Garden Court Chambers is running a free seminar on The Immigration Act 2014: Appeals, Administrative Review and Judicial Review. The provisions represent a major change, with fewer migrants entitled to appeal and on far fewer grounds. The commencement and transitional provisions are unhelpfully complex. Three expert practitioners will guide you through the changes and how to help clients choose their remedy under the new system.
What is included?
- 1.5 CPD hours
- Talks prepared by leading public and immigration law experts
- Comprehensive notes for your future reference
- The opportunity to ask questions
Who should attend?
This seminar is aimed at lawyers, advisers, legal academics, community organisations and persons working for NGOs and international organisations. Public officials are also welcome to attend.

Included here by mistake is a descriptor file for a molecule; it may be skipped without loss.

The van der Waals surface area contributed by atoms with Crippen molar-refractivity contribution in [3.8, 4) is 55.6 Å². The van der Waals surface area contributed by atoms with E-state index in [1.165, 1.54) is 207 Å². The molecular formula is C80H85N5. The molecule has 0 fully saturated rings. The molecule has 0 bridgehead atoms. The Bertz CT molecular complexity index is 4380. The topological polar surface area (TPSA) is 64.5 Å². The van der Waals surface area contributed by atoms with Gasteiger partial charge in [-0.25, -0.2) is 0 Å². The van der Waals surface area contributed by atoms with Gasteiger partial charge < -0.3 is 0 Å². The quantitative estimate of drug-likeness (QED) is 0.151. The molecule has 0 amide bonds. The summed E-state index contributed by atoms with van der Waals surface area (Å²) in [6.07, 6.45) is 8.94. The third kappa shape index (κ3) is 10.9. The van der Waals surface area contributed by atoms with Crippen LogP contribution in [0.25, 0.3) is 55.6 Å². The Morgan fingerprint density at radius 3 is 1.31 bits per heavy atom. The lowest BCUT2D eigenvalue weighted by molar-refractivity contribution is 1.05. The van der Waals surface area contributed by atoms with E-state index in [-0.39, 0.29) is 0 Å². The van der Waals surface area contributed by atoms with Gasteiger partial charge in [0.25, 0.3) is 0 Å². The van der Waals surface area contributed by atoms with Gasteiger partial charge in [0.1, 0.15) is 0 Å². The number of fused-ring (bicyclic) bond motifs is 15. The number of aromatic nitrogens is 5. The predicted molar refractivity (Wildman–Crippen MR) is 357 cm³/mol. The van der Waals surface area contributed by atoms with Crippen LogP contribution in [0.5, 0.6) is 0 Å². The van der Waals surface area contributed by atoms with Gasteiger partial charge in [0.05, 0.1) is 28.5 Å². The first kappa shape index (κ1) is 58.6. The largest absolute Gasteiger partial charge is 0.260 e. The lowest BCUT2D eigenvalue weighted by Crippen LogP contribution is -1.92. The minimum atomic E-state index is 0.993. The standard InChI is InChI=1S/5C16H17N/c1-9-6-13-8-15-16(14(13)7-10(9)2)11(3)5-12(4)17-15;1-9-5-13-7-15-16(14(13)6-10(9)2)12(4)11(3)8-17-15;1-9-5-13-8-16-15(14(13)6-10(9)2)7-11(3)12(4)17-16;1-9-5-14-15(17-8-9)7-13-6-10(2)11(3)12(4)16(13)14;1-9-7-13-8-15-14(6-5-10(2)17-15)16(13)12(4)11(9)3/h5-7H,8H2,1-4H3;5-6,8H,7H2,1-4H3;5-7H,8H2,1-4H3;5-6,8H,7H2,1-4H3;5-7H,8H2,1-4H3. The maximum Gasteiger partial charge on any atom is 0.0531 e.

About the speakers
Chair: Louise Hooper is a specialist immigration lawyer focusing on asylum and human rights cases. She undertakes advocacy at every level, from adjudicator appeals to judicial review applications.
Abigail Smith practises in public law, specialising in asylum and immigration. In her immigration and asylum practice, Abigail draws on experience gained whilst working for solicitors firms as well as various NGOs. Abigail is a contributing author to MacDonald’s Immigration Law & Practice.
Colin Yeo founded and edits the widely read Free Movement immigration law blog. His work ranges from representing companies and high net-worth individuals for boutique firms to domestic violence and asylum cases for law centres. He is often approached to deal with high-profile or complex cases and has been widely quoted in the media.
Ronan Toal is an editor of Macdonald’s Immigration Law and Practice, consultant editor to Halsbury’s Laws: Immigration and Asylum, and frequent contributor to the Journal of Immigration and Nationality Law and Practice. He regularly provides training to firms of solicitors and for the Immigration Law Practitioners’ Association (ILPA) on various aspects of immigration and human rights law.
Delegate spaces are limited to three bookings per firm on a first come first served basis.